Saturday, February 15, 2014
Just in case you needed another example of how big this breach was...
The Target breach is having some effects we might not normally anticipate. Stephen Dean reports that the bank that issues debit cards used for state unemployment benefits has been so tied up reissuing credit and debit cards from the Target breach that people waiting for unemployment debit cards have been delayed in receiving them. And the problem is not just confined to Indiana, Dean reports.
As I suggested yesterday, I think a reasonable person, once notified that their personal data may have been taken, would take steps to prevent or at least mitigate future harm. How is this expense not the direct result of the breach?
I had noted the Galaria opinion and order over on databreaches.net, but Judy Selby has a discussion of the ruling in terms of the impact of the Supreme Court’s ruling in Clapper that is worth noting here:
Article III standing has once again proved to be an insurmountable hurdle for data breach class action plaintiffs whose personal information hasn’t been misused. In Galaria v. Nationwide Mutual Insurance Co., an Ohio federal court relied on the United States Supreme Court’s decision in Clapper v. Amnesty Intern. USA, 133 S.Ct. 1138 (2013), and held that the plaintiffs did not sustain an injury sufficient to confer standing to sue Nationwide following a 2012 hacking incident during which their personally identifying information (PII) was stolen.
The plaintiffs alleged that as a result of the breach, they incurred and will continue to incur damages consisting of
(1) the imminent, immediate, and continuing increased risk of identity theft, identity fraud and/or medical fraud;
(2) out-of-pocket expenses to purchase credit monitoring, internet monitoring, identity theft insurance and/or data breach risk mitigation products;
(3) out-of-pocket expenses incurred to mitigate the increased risk of identity theft, identity fraud and/or medical fraud, including the costs of placing and removing credit freezes;
(4) the value of time spent mitigating the increased risk of identity theft, identity fraud and/or medical fraud;
(5) the substantially increased risk of being victimized by phishing;
(6) loss of privacy; and
(7) deprivation of the value of their PII.
The court grouped those alleged damages into three categories:
(1) increased risk of harm/cost to mitigate increased risk;
(2) loss of privacy; and
(3) deprivation of value of PII.
The plaintiffs asserted claims for violation of the Fair Credit Reporting Act (FCRA), negligence, invasion of privacy and bailment, but they did not allege that their PII was misused or that their identity was stolen. Nationwide moved to dismiss the complaint based on lack of standing and failure to state a claim.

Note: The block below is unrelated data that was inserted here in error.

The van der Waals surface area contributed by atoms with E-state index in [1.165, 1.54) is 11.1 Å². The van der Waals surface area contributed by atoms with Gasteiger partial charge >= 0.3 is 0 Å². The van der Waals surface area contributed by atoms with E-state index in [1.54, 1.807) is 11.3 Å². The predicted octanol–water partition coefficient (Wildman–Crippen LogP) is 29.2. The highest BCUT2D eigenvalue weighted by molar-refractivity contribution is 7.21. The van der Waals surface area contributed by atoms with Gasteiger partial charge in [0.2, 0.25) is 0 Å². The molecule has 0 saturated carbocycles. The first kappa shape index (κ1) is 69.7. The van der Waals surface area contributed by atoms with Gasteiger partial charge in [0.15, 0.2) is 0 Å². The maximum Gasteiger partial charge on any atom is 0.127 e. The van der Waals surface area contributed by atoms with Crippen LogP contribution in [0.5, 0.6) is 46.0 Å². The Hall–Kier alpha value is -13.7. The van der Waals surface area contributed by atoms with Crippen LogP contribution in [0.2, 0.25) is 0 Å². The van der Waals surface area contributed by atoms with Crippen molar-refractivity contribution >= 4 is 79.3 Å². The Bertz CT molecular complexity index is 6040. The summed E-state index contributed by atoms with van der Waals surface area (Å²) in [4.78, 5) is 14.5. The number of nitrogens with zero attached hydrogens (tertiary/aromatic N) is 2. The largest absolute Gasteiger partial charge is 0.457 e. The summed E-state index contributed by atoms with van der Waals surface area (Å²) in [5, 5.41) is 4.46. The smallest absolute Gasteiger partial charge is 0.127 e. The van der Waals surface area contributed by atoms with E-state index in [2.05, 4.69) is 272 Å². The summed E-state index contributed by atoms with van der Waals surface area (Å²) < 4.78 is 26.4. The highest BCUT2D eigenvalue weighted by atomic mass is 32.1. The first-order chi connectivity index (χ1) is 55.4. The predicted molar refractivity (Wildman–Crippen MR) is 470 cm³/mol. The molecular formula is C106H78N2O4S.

Read more on Data Privacy Monitor.
Good on ya, India!
Shalini Singh reports:
The Parliamentary Standing Committee on Information Technology in its report titled “Cyber-Crime, Cyber Security and Right to Privacy”, which was submitted on February 10, has admonished the Government for dragging its feet on a privacy legislation.
The Committee rejected outright the government’s contention that the IT Act was sufficient to protect the privacy of citizens and human rights. The Committee, after receiving the evidence, not only expressed its “extreme” displeasure, but in fact accused the Government of having “diverted the issue stating that the Department of Personnel and Training is still in the process of evolving legislation to address concerns of privacy, in general, and it is still at drafting stage.”
Read more on The Hindu BusinessLine.
Something my Computer Security students could use.
Apple Publishes Secure Coding Guide for Developers
Apple has published a new guide designed to help developers of Mac OS and iOS applications build more secure programs by design.
“Secure coding is important for all software; if you write any code that runs on Macintosh computers or on iOS devices, from scripts for your own use to commercial software applications, you should be familiar with the information in this document,” Apple advised in the 123-page guide.
For my students to explore... I'll share just one idea.
7 Really Free Things You Can Do On Amazon Without Spending A Single Dime
… Boost Your Online Visibility
Reputation too. Amazon is a social network under the surface. There may not be friend lists and status updates, but there’s a lot you can do to make your voice heard around the community. It starts with creating a public profile after you log into Amazon.com with an account. Anything you do on Amazon will be tied to this profile. The obvious way to get some online cred is through relevant and responsive reviews. It helps all the more if you can craft the review like a small blog post with helpful hints and tips. Expert online reviewers are a breed of their own and they influence many a buying decision. An interesting study in 2012 found that Amazon consumer reviews are just as good as professional experts when it comes to determining quality of books.
Become a trusted Amazon Vine reviewer and see how you get free stuff from Amazon. You can also create a So You’d Like to… guide to share your advice, experiences, and product recommendations with consumers.
Something for Valentine's Day. True or not?
All Romantic Relationships Are Digital Now
According to a new Pew Internet survey, 72 percent of Americans adults who are seriously partnered—married or otherwise—say the Internet has had “no real impact at all” on their relationship.
Well, I like to read it.